Considering opening up a boarding/lesson barn. 😱. I got questions

So, let me start off by saying that I’ve managed barns in the past. I currently teach lessons, and I’ve been involved in the horse industry for about 28 years. I certainly don’t know everything, but knowledge wise I know I can handle it.

But, I still feel like I’m standing on the edge of a cliff, looking in to Land Of Crazy. :scream::rofl:

Do I jump?

Before I do, I got questions.

  1. I’ve written down all of my known expenses, as well as my “profit” (If you want to call it that. :rofl:. I know you don’t really make money boarding, but I would be able to teach more lessons then I currently do, and the facility is nicer.
  • Is there an app for Barn Owners to manage expenses?
  1. How exactly do taxes work? Right now, I don’t make enough in lessons to even claim them, but I’m assuming if I own act actual business, I would, correct?

  2. I only want around ten boarders. The barn is big, with plenty of stalls, but I just want to keep it small and manageable. I would pay $150 to the barn owner, and charge $500 for board. This is feasible, right?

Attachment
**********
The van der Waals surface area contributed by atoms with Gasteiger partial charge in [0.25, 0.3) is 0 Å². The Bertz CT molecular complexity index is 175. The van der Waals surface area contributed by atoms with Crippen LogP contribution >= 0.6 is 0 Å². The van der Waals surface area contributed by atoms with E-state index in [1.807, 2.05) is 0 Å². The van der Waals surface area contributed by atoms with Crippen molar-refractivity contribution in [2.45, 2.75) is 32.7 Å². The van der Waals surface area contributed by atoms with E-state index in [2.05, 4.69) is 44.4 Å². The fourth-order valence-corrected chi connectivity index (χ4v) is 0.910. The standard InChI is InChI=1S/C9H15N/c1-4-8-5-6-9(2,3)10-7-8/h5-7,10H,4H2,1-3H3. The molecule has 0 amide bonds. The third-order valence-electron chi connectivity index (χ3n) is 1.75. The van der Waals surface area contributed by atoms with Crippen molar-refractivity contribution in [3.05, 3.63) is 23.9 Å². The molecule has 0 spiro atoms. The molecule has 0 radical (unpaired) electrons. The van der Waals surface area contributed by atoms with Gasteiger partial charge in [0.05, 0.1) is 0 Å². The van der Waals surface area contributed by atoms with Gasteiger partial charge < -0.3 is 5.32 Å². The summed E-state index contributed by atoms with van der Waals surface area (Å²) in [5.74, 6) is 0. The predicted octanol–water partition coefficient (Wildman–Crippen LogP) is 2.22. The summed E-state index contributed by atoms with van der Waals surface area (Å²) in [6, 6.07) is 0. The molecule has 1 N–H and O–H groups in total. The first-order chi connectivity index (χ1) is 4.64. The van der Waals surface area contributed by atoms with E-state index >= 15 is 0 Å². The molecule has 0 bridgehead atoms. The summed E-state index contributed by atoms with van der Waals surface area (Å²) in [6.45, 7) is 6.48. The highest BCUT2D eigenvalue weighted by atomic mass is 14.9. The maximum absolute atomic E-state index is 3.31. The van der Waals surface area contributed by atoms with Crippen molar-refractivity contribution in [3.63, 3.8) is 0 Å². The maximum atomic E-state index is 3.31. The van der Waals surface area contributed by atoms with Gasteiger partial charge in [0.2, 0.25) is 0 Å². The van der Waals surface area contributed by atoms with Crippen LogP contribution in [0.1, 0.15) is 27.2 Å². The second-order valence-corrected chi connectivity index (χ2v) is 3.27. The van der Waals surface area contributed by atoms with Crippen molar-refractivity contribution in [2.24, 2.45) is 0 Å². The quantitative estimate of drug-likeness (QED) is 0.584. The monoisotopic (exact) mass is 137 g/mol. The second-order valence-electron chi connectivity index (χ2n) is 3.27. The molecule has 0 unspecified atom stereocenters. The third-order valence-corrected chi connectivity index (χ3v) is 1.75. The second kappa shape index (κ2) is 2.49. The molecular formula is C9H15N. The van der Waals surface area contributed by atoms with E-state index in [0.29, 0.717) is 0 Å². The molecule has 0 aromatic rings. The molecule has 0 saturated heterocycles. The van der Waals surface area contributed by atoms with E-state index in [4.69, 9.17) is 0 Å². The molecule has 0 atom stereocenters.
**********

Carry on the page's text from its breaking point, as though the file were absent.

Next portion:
3. Can anyone share with me their boarding agreement? I want to make sure that I include everything.

  4. I’m sure I’ll think up more questions…TIA!!

What a fun idea. Yes you’ll have to file taxes. And pay in if you owe income tax.

Pricing feasibility will depend on your location but off tops that seems a bit low.

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have you lined up your room at the local bughouse? And 10 boarders - you know that 6 of them might be reasonable but the other 4 will be batcrap crazy - after initially appearing to be completely sane and reasonable.

You ARE a brave soul. I hope all goes well and you get good boarders.


Ain’t that the truth!!! :rofl::rofl::rofl:

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Are you saying you will pay $150 per horse to the barn owner, meaning you get $350 per horse?

I guess whether this is feasible depends on what you provide for that money. Is it full board? Do you supply all hay, grain, and shavings? Will you need to hire an employee to clean stalls, feed, and help with turn-out?